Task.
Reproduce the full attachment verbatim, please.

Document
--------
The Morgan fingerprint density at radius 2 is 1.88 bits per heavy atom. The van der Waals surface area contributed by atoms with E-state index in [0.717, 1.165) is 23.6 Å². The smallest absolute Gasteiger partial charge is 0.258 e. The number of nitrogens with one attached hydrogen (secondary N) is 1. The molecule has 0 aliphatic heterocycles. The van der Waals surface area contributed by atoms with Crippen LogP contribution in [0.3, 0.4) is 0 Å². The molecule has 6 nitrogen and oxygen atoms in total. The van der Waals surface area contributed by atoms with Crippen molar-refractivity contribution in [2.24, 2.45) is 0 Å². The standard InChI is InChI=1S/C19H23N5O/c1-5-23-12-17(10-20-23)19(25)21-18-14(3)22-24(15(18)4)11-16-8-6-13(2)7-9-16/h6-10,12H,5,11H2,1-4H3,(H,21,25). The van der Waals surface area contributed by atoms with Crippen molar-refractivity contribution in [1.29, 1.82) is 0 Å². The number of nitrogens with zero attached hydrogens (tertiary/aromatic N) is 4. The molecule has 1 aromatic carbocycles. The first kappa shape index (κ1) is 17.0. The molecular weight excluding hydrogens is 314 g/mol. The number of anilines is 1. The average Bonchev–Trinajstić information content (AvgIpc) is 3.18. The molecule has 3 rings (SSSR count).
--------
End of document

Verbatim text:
The Morgan fingerprint density at radius 2 is 1.88 bits per heavy atom. The van der Waals surface area contributed by atoms with E-state index in [0.717, 1.165) is 23.6 Å². The smallest absolute Gasteiger partial charge is 0.258 e. The number of nitrogens with one attached hydrogen (secondary N) is 1. The molecule has 0 aliphatic heterocycles. The van der Waals surface area contributed by atoms with Crippen LogP contribution in [0.3, 0.4) is 0 Å². The molecule has 6 nitrogen and oxygen atoms in total. The van der Waals surface area contributed by atoms with Crippen molar-refractivity contribution in [2.24, 2.45) is 0 Å². The standard InChI is InChI=1S/C19H23N5O/c1-5-23-12-17(10-20-23)19(25)21-18-14(3)22-24(15(18)4)11-16-8-6-13(2)7-9-16/h6-10,12H,5,11H2,1-4H3,(H,21,25). The van der Waals surface area contributed by atoms with Crippen molar-refractivity contribution in [1.29, 1.82) is 0 Å². The number of nitrogens with zero attached hydrogens (tertiary/aromatic N) is 4. The molecule has 1 aromatic carbocycles. The first kappa shape index (κ1) is 17.0. The molecular weight excluding hydrogens is 314 g/mol. The number of anilines is 1. The average Bonchev–Trinajstić information content (AvgIpc) is 3.18. The molecule has 3 rings (SSSR count).